My Brain is Trying to Kill Me: Post 3: Wanting to Die or Not Knowing How to Live
TW: Suicide, Suicidal Ideation
I’ve been thinking for a while about what to post next and on my laptop I have a bunch of headings of stuff I want to talk about in no particular order. However, one thing I think I should get out the way early on is that whilst I have no fear of death, I don’t actually want to die.
When we talk about suicide or suicidal ideation it’s not uncommon to hear someone say that a person wanted to kill themselves or we might hear someone on a TV drama or documentary say they want to end their life but is that really true? We’ve moved away from using the word commit in conjunction with suicide because it presents the idea that suicide is a crime but I think we should also avoid the word want. I can’t speak for any other suicidal person out there but I do wonder whether if a person feeling that way was given all the things they needed to feel well, supported, loved or stable (financially, emotionally, medically or otherwise) then maybe that would help stop them feeling that way.
In that moment of crisis do we really want to exit forever or is it just that we feel like we’re completely on our own with no other option?
When I experience a period of ideation it can feel completely overwhelming. I once tried to describe this to my counsellor but then corrected myself and added “Although it can’t be that overwhelming because I’m still here.” My counsellor then questioned whether I wanted to die or whether it was that I didn’t know how to live, and that I think sums it up pretty well. For me, it’s not a response to me being done with the world but it’s an overwhelming tiredness and a feeling that I haven’t got the strength to continue ploughing on, on my own, for potentially years ahead.
My default action in life is to push onwards until I break and this tends to go in cycles. I often put my head down and work insanely hard at both my job and home life for months on end and then have a series of weekends where I crash and do barely anything. I’ve never taken a day off work to manage my mental health and this deserves no medals because it’s a frankly stupid approach towards my own wellbeing. I know I could and should take days off sick sometimes but I still feel a sense of shame about it all getting too much and me needing to take time to recover. I don’t know if that’s a fear of letting my mental health get on top of me or a deep rooted and very old fashioned attitude to mental health imbedded in me. My counsellor once described me as a modern woman with a 1930s core. Keep Calm and Carry On and STFU, right? (No! Wrong!)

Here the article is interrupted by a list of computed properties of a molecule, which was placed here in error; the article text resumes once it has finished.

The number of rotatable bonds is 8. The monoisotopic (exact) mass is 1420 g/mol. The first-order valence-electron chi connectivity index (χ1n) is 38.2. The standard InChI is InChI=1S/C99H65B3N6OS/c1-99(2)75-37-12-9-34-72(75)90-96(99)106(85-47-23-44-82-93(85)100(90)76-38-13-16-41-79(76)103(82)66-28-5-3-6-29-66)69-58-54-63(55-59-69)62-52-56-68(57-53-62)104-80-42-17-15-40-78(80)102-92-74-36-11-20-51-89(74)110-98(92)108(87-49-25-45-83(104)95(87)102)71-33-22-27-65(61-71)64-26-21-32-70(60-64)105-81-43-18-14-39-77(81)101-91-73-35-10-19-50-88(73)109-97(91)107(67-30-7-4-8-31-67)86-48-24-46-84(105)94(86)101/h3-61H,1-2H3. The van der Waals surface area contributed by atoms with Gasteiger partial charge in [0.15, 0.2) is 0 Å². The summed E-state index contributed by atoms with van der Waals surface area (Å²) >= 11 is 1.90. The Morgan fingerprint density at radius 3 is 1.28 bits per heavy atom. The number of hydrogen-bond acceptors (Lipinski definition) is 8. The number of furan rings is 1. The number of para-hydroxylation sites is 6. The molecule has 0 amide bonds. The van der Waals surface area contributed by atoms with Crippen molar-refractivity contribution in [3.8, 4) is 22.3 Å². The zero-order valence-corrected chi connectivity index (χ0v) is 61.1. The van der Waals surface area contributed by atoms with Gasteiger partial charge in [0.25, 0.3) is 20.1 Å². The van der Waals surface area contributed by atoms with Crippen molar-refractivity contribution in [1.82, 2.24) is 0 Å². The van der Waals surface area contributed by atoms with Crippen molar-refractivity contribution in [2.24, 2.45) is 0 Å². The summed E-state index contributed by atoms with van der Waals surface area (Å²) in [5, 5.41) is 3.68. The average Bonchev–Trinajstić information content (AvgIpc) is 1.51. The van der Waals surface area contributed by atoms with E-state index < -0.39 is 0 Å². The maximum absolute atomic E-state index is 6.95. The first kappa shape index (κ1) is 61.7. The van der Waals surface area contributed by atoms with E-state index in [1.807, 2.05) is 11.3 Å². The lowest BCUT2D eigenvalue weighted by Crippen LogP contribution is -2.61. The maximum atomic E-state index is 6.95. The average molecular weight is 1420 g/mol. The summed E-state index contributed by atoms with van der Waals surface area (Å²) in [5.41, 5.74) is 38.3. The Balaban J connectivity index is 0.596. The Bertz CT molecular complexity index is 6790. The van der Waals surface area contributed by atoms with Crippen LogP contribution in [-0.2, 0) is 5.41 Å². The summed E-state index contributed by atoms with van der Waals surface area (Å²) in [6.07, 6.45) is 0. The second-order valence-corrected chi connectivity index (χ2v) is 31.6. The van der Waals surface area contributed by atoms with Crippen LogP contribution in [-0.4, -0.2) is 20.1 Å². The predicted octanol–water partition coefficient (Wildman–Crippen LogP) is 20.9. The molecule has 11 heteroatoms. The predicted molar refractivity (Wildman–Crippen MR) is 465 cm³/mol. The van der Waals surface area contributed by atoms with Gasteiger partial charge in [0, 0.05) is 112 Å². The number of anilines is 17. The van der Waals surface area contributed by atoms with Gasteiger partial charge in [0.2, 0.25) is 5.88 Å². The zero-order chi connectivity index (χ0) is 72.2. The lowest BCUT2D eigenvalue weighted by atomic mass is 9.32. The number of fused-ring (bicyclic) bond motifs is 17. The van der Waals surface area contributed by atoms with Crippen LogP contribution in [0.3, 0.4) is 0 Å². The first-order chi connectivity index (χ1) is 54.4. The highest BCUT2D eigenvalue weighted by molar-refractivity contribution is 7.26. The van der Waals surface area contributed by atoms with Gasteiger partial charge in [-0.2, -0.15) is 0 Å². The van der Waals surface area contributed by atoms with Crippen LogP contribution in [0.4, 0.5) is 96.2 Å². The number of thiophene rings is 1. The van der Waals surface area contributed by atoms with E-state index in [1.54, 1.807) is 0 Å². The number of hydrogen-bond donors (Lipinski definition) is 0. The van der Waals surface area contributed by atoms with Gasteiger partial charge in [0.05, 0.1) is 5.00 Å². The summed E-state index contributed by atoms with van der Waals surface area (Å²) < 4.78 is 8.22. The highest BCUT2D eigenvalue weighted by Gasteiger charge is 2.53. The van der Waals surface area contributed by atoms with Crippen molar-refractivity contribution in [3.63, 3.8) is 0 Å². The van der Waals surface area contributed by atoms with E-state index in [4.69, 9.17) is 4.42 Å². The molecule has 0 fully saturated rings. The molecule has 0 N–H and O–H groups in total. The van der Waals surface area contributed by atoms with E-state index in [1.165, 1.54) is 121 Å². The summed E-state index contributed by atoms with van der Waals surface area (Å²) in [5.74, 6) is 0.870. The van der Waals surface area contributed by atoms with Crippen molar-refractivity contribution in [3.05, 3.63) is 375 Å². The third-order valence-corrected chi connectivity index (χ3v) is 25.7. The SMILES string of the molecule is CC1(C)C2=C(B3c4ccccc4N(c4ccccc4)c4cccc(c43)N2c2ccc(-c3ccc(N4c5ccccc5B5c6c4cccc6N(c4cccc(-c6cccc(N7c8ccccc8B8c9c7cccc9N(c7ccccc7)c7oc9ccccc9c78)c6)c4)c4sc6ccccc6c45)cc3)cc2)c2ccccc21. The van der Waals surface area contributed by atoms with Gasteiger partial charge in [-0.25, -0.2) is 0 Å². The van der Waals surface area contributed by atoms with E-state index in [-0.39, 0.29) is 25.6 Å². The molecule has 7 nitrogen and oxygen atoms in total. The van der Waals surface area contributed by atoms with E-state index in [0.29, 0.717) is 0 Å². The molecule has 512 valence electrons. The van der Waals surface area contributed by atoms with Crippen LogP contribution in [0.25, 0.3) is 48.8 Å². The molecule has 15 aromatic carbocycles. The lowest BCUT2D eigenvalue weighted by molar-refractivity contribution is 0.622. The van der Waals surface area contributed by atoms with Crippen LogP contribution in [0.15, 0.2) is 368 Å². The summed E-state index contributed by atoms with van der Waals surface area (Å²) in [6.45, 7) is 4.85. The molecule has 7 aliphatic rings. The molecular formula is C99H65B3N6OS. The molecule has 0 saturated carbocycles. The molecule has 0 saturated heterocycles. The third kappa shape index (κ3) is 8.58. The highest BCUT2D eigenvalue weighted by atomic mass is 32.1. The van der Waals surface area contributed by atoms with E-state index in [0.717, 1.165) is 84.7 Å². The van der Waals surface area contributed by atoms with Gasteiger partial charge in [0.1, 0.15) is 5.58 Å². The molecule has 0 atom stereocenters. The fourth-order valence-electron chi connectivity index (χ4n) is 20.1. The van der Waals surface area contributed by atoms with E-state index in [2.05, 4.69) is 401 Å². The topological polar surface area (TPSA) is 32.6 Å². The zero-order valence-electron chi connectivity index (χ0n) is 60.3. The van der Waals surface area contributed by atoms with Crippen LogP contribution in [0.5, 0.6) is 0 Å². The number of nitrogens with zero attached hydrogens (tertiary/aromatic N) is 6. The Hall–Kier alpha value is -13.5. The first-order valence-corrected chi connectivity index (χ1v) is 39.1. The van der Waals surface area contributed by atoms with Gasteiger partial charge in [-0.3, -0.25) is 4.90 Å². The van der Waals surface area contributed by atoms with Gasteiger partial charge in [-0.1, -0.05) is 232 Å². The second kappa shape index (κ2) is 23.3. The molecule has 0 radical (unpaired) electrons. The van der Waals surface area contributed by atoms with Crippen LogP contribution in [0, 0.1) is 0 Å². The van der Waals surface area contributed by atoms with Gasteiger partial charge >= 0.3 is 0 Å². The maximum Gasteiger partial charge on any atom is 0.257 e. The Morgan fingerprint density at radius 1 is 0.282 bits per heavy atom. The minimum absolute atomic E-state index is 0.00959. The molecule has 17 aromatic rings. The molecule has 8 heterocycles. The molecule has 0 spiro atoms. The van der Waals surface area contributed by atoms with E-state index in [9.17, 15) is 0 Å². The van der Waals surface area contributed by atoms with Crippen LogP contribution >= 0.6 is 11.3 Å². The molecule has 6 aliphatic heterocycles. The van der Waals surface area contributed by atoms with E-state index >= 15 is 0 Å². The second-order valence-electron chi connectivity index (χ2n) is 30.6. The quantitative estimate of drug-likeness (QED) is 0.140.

Perhaps if I redirected some of my deep commitment to my employer and job back on myself then maybe I’d be able to work out how to change the things in my world that I don’t love. I know what I don’t like about my life and where I’d like to end up but I find it very difficult to enable those changes to develop or happen. I’d also do well to plan better for uncertainties rather than thinking that if I ever get to a point where it’s all too much to handle I can always check out for good. Uncertainties and change don’t sit well with me but I’m Autistic and that comes with the territory. I’ll write more about how Autism feeds into this in the future.
It’s a tiny word ‘want’ but lately I’ve reflected on it a lot because I recognise that as part of my strategy to stay alive it’s really important that I remember that my ideation is never something I want but actually a very panicky and anxious response by my brain to whatever’s triggered it. When I’m suicidal I don’t want to die, I actually want a cuddle and to feel safe. And I know that if I did die that way I’d never want my family and friends to think it was what I wanted.
Samaritans (UK) https://www.samaritans.org/ 116 123
988 Lifeline (USA) https://988lifeline.org/ 988
International Suicide Hotlines https://blog.opencounseling.com/suicide-hotlines/